Telework and CO2

I’m reading a fascinating book, Fixing Climate, by Wallace S. Broecker and Robert Kunzig. The book provides a step-by-step development of scientific knowledge about climate change, from the nineteenth century to today, or to this year, anyway. It also covers the range of uncertainties about how fast global warming will affect us. While these uncertainties are significant they are of the nature of how much of Florida, or Bangladesh, will be under water by mid-century. That is, it’s not whether the oceans will rise but how fast and how much. The same goes for the intensity of hurricanes, deluges and droughts. Even if we completely stopped burning fossil fuels and producing CO2 today, the global climate change has enough inertia so that it will keep warming for decades, according to Broecker and Kunzig. Meanwhile, the rate of change appears to be accelerating.

I know, Al Gore covered these trends in An Inconvenient Truth, but his book/movie doesn’t slog through the details the way Fixing Climate does. If you still doubt the realities of climate change, read both books. In both cases the conclusion is: stop/reduce using carbon-based fuels unless you have certain ways of sequestering the carbon.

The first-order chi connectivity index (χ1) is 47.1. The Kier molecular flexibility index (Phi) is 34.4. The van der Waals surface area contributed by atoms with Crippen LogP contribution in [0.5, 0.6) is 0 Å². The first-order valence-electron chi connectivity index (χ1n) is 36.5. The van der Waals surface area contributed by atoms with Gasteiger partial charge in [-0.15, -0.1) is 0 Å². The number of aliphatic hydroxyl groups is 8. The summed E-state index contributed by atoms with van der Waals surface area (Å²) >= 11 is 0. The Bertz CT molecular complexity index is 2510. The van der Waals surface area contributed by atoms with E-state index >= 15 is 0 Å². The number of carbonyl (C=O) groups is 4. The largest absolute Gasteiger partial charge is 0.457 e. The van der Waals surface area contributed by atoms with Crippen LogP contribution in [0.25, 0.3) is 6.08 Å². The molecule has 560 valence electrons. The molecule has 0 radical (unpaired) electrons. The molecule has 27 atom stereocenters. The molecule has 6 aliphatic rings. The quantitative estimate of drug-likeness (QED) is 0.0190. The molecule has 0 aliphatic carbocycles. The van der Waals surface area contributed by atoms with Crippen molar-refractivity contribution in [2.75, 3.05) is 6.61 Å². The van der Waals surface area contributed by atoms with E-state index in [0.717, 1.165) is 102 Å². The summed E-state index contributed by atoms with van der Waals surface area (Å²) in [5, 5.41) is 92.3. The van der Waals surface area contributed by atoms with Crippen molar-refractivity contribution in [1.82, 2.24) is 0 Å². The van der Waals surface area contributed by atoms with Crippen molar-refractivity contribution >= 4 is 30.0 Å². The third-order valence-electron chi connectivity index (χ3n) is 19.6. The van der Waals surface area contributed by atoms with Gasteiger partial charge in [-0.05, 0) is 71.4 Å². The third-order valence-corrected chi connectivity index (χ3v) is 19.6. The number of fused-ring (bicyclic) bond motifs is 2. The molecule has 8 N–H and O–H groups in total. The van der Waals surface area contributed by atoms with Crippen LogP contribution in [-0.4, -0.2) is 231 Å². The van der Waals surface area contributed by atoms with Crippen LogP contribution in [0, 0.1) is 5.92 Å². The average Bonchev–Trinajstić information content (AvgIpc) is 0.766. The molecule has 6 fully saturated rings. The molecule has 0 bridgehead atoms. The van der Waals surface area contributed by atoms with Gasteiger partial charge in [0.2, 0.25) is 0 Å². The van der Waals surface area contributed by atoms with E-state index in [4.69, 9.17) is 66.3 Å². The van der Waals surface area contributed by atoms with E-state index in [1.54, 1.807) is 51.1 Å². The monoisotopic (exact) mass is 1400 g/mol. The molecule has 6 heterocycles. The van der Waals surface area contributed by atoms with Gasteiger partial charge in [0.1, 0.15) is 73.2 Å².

Which, naturally, brings us to telework. Here’s something every worker can do whose job includes a certain amount of location independence: convince your boss to let you telework as much as possible. Do not drive your car on those teleworking days. Do not let the rest of your family drive that car on those days. Save fuel, save wear and tear on the car, reduce the growth rate of national CO2 production. True, your one-day-a-week telecommuting from home won’t save the world by itself but suppose that 100 million workers were telecommuting every day. If their average round trip to work were 32 miles (51 km) that would amount to a daily reduction in CO2 production of about 1300 kilotons, about a 0.2 percent decrease in the current rate of global production (also assuming 48 work weeks annually).

Of course, there aren’t 100 million daily home-based telecommuters at present. But there could be, spread through the developed world. All this without huge public—or private—expenditures, without major dislocations in the global financial system. With benefits for employers, employees and their communities. Or would you rather simply conduct business as usual?

That hasn’t been doing too well lately. So do your part in improving the future as well as next week.

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